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Celtis is a genus of deciduous trees belonging to the Cannabaceae family that contains 60 to 70 species. Many species of Celtis are highly valued as ornamental trees and can thus be found in botanical gardens throughout North America, while other species face the possibility of extinction due to loss of habitat. These medium-sized trees can be found all around the temperate regions of the northern hemisphere. They bear small drupes as fruit, and the trees themselves are generally eaten by caterpillars of the Lepidoptera order.
One species, Celtis occidentalis, or hackberry, is a large tree that grows from 40 to 60 feet (12 to 18 m). It has leaves very similar to the elm tree, and one can identify the hackberry by the distinct warts and ridges on the bark. During the summer, this tree produces drupe fruit; some examples of drupes are olives and mangos. In North America, the tree is very popular as a subtle accent or shade tree due to its full and graceful crown, ability to survive extreme weather conditions, and its fruit, which attracts many animals.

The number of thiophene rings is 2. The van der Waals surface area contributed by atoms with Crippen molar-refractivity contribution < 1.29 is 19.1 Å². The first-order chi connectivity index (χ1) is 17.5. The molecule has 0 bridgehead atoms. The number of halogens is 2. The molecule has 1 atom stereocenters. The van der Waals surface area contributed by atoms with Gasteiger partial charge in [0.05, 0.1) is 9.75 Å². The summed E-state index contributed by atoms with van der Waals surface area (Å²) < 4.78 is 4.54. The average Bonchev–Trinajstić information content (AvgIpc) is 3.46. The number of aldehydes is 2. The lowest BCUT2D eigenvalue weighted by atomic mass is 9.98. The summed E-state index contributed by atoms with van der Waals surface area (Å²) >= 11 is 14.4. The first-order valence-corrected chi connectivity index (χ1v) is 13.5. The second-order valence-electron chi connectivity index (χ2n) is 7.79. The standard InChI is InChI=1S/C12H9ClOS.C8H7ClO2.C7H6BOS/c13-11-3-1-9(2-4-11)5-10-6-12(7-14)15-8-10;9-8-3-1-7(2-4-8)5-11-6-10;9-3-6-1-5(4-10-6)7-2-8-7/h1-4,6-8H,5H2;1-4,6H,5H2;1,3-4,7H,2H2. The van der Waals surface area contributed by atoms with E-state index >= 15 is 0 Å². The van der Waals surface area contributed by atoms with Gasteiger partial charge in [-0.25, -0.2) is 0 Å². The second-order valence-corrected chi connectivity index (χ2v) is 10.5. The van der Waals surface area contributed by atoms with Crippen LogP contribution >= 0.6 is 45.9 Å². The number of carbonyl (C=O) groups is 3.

Celtis tenuifolia, or the dwarf hackberry, is native to the eastern states of the United States. This species is frequently mistaken for the more common Celtis occidentalis, but it can be easily identified if one knows what to look for. For example, the warts or bumps on the common hackberry’s trunk are never present on the dwarf hackberry. The dwarf hackberry also prefers very dense growth, while the other specie thrives best in open spaces. This species is wind-pollinated, and the fruits are spread about by small birds and the occasional mammal.
A commonly cultivated species, the Celtis reticulata, also known as the Texas sugarberry, palo blanco, and netleaf hackberry, is much smaller than most species belonging to this genus. It is an important tree for both birds and certain species of moth. The birds eat the drupe fruit of the tree, and moth caterpillars feast on its leaves.
Celtis luzonica is a species that is native to the Philippines, but as of 2010, it is classified as vulnerable due to habitat loss. The rapid decline in its numbers are owing to the country’s shifting cultivation and logging industry. Some effort has been made to monitor the species’ reproduction, and Philippines researchers have taken an interest in finding treatments for antibiotic-resistant fungi that can afflict the species.